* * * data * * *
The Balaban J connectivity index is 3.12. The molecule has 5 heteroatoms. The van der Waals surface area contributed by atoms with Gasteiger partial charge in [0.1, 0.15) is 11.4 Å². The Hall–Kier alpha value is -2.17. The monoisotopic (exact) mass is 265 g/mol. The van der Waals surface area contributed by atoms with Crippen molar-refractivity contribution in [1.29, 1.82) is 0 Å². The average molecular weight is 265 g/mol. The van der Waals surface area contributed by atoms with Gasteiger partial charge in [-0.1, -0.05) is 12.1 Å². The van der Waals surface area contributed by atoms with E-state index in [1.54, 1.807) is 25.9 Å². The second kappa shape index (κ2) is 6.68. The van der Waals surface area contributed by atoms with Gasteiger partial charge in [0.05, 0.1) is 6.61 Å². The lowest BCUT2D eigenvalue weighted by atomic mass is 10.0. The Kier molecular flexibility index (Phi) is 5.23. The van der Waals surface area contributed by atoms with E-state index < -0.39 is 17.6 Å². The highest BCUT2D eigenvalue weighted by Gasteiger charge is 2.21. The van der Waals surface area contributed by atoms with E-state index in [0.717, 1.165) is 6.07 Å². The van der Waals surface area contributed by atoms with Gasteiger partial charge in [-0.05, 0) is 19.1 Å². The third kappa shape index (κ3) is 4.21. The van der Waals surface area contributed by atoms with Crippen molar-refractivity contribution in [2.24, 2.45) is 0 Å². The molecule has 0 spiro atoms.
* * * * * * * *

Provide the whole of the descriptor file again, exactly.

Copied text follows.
The Balaban J connectivity index is 3.12. The molecule has 5 heteroatoms. The van der Waals surface area contributed by atoms with Gasteiger partial charge in [0.1, 0.15) is 11.4 Å². The Hall–Kier alpha value is -2.17. The monoisotopic (exact) mass is 265 g/mol. The van der Waals surface area contributed by atoms with Crippen molar-refractivity contribution in [1.29, 1.82) is 0 Å². The average molecular weight is 265 g/mol. The van der Waals surface area contributed by atoms with Gasteiger partial charge in [-0.1, -0.05) is 12.1 Å². The van der Waals surface area contributed by atoms with E-state index in [1.54, 1.807) is 25.9 Å². The second kappa shape index (κ2) is 6.68. The van der Waals surface area contributed by atoms with Gasteiger partial charge in [0.05, 0.1) is 6.61 Å². The lowest BCUT2D eigenvalue weighted by atomic mass is 10.0. The Kier molecular flexibility index (Phi) is 5.23. The van der Waals surface area contributed by atoms with E-state index < -0.39 is 17.6 Å². The highest BCUT2D eigenvalue weighted by Gasteiger charge is 2.21. The van der Waals surface area contributed by atoms with E-state index in [0.717, 1.165) is 6.07 Å². The van der Waals surface area contributed by atoms with Gasteiger partial charge in [-0.05, 0) is 19.1 Å². The third kappa shape index (κ3) is 4.21. The van der Waals surface area contributed by atoms with Crippen molar-refractivity contribution in [2.24, 2.45) is 0 Å². The molecule has 0 spiro atoms.